Extract from The Road Book 2018. It was the re-emergence of the great Marianne Vos as a winning machine that characterised the late summer, with wins at the BeNe Ladies Tour and the Crescent Vårgårda before a clean sweep of stages and jerseys at the Ladies Tour of Norway. Vos then climbed off to concentrate once again on cyclocross, and continued her winning form. This greatest female rider of all time has contributed to The Road Book, and her thoughts, in conversation with the Guardian’s Helen Pidd, are contained within these pages as she details the lowest ebb of her remarkable career and points to a brighter future.
A lot of people thought I was finished. So did I, sometimes, on the hopeless days in 2015 when I needed 24 hours’ rest if I had just been out riding for an hour. Not even on my race bike: I couldn’t face putting my leg over the crossbar. It was too depressing. For much of that year the only bike you’d have seen me on in Babyloniënbroek, where I live, was my townie bike, a real sit-up-and-beg Dutch number with a basket on the front and a coaster brake.
I knew something was wrong that May when I came second in a home race – the one-day 7-Dorpenomloop Aalburg. I was satisfied with second, even though I had won that race six out of eight times in its history, but I felt terrible. Shortly afterwards I went on a national training camp. You couldn’t even call what I did training. Everyone was saying ‘maybe it’s mental?’ and I started to doubt myself. Others asked if maybe I just couldn’t take it any more, that I couldn’t suffer like I used to. I considered that but I soon realised I was cool with suffering. It was one of my specialities. I just knew I didn’t feel right and it wasn’t just the hamstring injury that had been causing problems on and off for a few years.
Eventually I was diagnosed with ‘non-functional overreaching’, which is a fancy way of saying that maybe I had overtrained. Apparently my body couldn’t handle the effort I was putting in, even if I was putting in less effort than ever. In June 2015 I agreed to take six months off. It gave time not just for my body to rest but for me to learn about myself.
It was hard. For the first time since I was a little kid, I wasn’t Marianne the Cyclist. So who was I? All my adult life and even before I was an adult I had been living on my results. I was only 15 when I became national junior road and mountain bike champion, 19 when I turned pro. I’d started a degree in biomedical science when I was 18 but I became world champion both on the road and in cyclocross in my first year at university, so I dropped out. Racing was all I really knew.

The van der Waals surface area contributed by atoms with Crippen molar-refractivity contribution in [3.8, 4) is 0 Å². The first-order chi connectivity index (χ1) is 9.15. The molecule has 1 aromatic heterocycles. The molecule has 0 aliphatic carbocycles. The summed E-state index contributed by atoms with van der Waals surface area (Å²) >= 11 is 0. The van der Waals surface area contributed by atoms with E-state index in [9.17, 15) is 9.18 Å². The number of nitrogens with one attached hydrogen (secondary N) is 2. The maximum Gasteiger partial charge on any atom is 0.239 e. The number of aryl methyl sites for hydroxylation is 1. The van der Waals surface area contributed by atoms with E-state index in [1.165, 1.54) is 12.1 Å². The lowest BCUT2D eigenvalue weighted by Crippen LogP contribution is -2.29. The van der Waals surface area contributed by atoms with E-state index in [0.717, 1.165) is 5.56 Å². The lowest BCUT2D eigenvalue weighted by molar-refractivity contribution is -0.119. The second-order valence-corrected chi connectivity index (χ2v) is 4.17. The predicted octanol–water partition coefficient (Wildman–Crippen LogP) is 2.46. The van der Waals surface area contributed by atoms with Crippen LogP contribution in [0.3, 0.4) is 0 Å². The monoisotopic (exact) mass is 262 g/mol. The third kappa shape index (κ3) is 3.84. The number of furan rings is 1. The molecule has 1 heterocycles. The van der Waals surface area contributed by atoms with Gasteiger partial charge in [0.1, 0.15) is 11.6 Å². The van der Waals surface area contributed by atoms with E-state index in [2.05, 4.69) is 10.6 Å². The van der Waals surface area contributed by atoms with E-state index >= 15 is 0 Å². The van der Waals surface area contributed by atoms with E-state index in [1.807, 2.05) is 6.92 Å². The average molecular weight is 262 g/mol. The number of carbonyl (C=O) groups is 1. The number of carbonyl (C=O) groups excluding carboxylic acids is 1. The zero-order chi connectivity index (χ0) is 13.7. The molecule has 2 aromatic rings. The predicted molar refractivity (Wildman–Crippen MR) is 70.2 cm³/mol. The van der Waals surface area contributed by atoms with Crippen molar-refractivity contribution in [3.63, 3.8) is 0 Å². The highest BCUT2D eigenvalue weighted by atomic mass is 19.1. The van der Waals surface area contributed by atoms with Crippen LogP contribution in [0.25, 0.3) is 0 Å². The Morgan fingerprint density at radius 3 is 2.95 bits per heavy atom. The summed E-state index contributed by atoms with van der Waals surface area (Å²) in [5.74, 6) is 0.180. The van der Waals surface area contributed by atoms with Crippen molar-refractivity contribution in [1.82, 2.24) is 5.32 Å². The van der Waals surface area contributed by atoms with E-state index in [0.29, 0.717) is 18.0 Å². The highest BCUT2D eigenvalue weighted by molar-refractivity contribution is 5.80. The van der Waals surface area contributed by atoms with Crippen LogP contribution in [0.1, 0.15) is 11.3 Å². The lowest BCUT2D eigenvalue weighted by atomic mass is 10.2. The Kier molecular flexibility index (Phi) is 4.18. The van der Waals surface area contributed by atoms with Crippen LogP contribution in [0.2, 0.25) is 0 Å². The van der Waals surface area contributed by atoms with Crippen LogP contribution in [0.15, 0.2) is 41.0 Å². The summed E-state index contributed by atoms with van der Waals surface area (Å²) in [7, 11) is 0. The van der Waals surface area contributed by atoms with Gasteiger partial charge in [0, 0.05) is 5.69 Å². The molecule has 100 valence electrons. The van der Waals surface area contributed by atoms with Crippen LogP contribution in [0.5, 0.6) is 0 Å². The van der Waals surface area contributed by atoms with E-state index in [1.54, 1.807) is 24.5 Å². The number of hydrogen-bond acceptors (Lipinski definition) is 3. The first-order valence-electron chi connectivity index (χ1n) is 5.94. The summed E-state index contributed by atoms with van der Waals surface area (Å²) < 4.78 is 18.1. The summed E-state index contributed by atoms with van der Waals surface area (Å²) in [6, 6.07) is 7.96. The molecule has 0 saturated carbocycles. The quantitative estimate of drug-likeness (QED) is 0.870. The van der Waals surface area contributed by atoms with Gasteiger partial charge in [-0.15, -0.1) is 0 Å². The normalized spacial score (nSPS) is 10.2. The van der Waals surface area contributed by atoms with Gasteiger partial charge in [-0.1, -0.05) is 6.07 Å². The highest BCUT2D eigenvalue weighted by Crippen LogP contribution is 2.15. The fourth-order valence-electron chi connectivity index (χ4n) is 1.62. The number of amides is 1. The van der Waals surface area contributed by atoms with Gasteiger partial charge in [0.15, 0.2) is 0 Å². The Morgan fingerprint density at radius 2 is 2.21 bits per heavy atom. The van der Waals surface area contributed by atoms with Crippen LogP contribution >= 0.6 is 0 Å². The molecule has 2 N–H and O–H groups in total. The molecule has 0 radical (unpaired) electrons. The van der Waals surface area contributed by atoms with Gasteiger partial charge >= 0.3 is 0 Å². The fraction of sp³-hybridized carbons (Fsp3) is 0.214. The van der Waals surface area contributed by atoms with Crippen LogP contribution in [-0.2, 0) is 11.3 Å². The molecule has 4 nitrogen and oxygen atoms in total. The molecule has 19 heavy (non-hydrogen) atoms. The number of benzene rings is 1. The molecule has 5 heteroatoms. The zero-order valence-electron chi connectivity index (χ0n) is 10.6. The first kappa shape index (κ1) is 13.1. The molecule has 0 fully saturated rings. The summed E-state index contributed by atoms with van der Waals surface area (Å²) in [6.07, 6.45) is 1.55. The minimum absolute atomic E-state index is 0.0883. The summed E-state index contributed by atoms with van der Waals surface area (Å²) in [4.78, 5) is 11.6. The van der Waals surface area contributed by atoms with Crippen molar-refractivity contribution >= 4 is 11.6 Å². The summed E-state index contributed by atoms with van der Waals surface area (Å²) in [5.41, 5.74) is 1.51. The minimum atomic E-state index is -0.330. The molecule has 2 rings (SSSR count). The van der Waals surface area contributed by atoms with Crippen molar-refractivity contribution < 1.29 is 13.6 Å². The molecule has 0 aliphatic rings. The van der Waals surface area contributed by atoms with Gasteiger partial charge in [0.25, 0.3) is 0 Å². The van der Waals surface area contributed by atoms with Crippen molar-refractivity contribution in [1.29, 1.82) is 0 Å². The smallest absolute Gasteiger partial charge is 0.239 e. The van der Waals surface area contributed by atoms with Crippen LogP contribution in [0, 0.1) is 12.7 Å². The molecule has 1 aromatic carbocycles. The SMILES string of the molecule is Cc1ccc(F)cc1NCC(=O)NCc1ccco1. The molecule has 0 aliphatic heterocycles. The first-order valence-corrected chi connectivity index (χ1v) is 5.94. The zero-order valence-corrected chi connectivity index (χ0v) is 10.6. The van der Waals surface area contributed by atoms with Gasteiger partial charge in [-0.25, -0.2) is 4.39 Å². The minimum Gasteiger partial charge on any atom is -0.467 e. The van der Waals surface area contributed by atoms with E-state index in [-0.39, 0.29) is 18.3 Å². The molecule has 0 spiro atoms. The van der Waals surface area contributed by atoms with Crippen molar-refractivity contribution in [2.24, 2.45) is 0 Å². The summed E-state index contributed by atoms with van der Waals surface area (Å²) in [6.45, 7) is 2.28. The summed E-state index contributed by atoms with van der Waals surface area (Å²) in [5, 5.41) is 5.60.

Then suddenly there were no results, just medical tests. I wasn’t sure who I was any more. There was a lot of soul-searching. I think I learned more about myself in six months than I had in the previous six glorious years of rainbow stripes and gold medals.
I wasn’t depressed but there were lows, for sure. I needed my friends and family a lot. The pro life doesn’t usually leave much time for relationships of any kind, so I enjoyed actually being able to be present. I went to birthday parties I had missed for a decade and was able to savour a piece of cake instead of an energy drink. Suddenly I had time to actually find out what was going on with the people I care about. What I didn’t do was let myself go. There was no partying all night long or any boozy binges. If anything, I went to bed earlier. I’m actually a bit of a night owl normally, but during that period I was tucked up early. I wanted to do everything I could to get better.
Quite a few people suggested I had done too much too young. Maybe that’s true. There was no training manual for a young cyclist who races on the road and track as well as doing cyclocross and mountain bike competitions at the highest level. But I don’t regret any of it. During those months when I could barely turn the pedals, I realised I wouldn’t change a thing.
What I learned was that it’s not just about the destination but about how you get there too. It sounds like a cliché, but before I got injured it really was all about winning. Everything else was incidental – just steps up to the top of the podium. For so long, cycling had been my daily routine and suddenly it was taken from me so I had to find joy in other things. I got more interested in other people rather than just thinking about myself – I enjoyed having the time for daily interactions with neighbours or at the supermarket. Normally I just zip in and out with no time for small talk because I’m either training or resting. It was fun finding out what normal people had to say. I don’t think you need to be egotistical to be a top cyclist but you need to be egocentric to have the confidence to make the best decisions for yourself. As a pro cyclist, you are not the best companion.